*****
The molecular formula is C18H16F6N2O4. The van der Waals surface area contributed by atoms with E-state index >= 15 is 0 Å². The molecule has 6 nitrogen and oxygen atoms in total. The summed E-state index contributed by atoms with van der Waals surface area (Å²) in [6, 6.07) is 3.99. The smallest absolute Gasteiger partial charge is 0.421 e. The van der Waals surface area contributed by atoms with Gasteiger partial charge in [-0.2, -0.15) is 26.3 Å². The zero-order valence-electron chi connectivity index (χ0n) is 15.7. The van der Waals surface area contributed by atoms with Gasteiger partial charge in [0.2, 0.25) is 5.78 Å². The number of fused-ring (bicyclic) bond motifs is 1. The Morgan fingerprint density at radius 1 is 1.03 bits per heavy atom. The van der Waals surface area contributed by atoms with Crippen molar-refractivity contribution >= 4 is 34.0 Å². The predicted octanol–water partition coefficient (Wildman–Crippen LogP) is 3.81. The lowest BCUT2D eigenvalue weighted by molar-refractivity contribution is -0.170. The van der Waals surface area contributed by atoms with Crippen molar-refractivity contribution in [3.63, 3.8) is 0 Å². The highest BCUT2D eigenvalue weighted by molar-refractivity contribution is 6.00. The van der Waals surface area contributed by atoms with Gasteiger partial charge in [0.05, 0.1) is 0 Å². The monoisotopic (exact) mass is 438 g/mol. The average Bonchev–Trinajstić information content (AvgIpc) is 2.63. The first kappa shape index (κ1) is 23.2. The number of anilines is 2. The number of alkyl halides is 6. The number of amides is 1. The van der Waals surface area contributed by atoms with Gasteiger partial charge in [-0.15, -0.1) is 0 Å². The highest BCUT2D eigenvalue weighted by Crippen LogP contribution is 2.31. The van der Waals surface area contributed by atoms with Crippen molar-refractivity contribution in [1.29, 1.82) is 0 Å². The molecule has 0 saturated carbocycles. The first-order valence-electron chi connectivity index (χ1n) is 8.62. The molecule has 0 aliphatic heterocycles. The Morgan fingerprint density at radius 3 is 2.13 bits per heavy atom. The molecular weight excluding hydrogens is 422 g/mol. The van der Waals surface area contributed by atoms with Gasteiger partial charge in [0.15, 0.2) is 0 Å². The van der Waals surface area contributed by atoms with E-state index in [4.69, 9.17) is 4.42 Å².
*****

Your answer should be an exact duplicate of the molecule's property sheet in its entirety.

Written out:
The molecular formula is C18H16F6N2O4. The van der Waals surface area contributed by atoms with E-state index >= 15 is 0 Å². The molecule has 6 nitrogen and oxygen atoms in total. The summed E-state index contributed by atoms with van der Waals surface area (Å²) in [6, 6.07) is 3.99. The smallest absolute Gasteiger partial charge is 0.421 e. The van der Waals surface area contributed by atoms with Gasteiger partial charge in [-0.2, -0.15) is 26.3 Å². The zero-order valence-electron chi connectivity index (χ0n) is 15.7. The van der Waals surface area contributed by atoms with Gasteiger partial charge in [0.2, 0.25) is 5.78 Å². The number of fused-ring (bicyclic) bond motifs is 1. The Morgan fingerprint density at radius 1 is 1.03 bits per heavy atom. The van der Waals surface area contributed by atoms with Crippen molar-refractivity contribution >= 4 is 34.0 Å². The predicted octanol–water partition coefficient (Wildman–Crippen LogP) is 3.81. The lowest BCUT2D eigenvalue weighted by molar-refractivity contribution is -0.170. The van der Waals surface area contributed by atoms with Crippen molar-refractivity contribution in [3.63, 3.8) is 0 Å². The highest BCUT2D eigenvalue weighted by molar-refractivity contribution is 6.00. The van der Waals surface area contributed by atoms with Gasteiger partial charge in [0.05, 0.1) is 0 Å². The monoisotopic (exact) mass is 438 g/mol. The average Bonchev–Trinajstić information content (AvgIpc) is 2.63. The first kappa shape index (κ1) is 23.2. The number of anilines is 2. The number of alkyl halides is 6. The number of amides is 1. The van der Waals surface area contributed by atoms with Gasteiger partial charge in [-0.15, -0.1) is 0 Å². The highest BCUT2D eigenvalue weighted by Crippen LogP contribution is 2.31. The van der Waals surface area contributed by atoms with Crippen molar-refractivity contribution in [1.29, 1.82) is 0 Å². The molecule has 0 saturated carbocycles. The first-order valence-electron chi connectivity index (χ1n) is 8.62. The molecule has 0 aliphatic heterocycles. The Morgan fingerprint density at radius 3 is 2.13 bits per heavy atom. The molecular weight excluding hydrogens is 422 g/mol. The van der Waals surface area contributed by atoms with Gasteiger partial charge in [0.15, 0.2) is 0 Å². The van der Waals surface area contributed by atoms with E-state index in [4.69, 9.17) is 4.42 Å².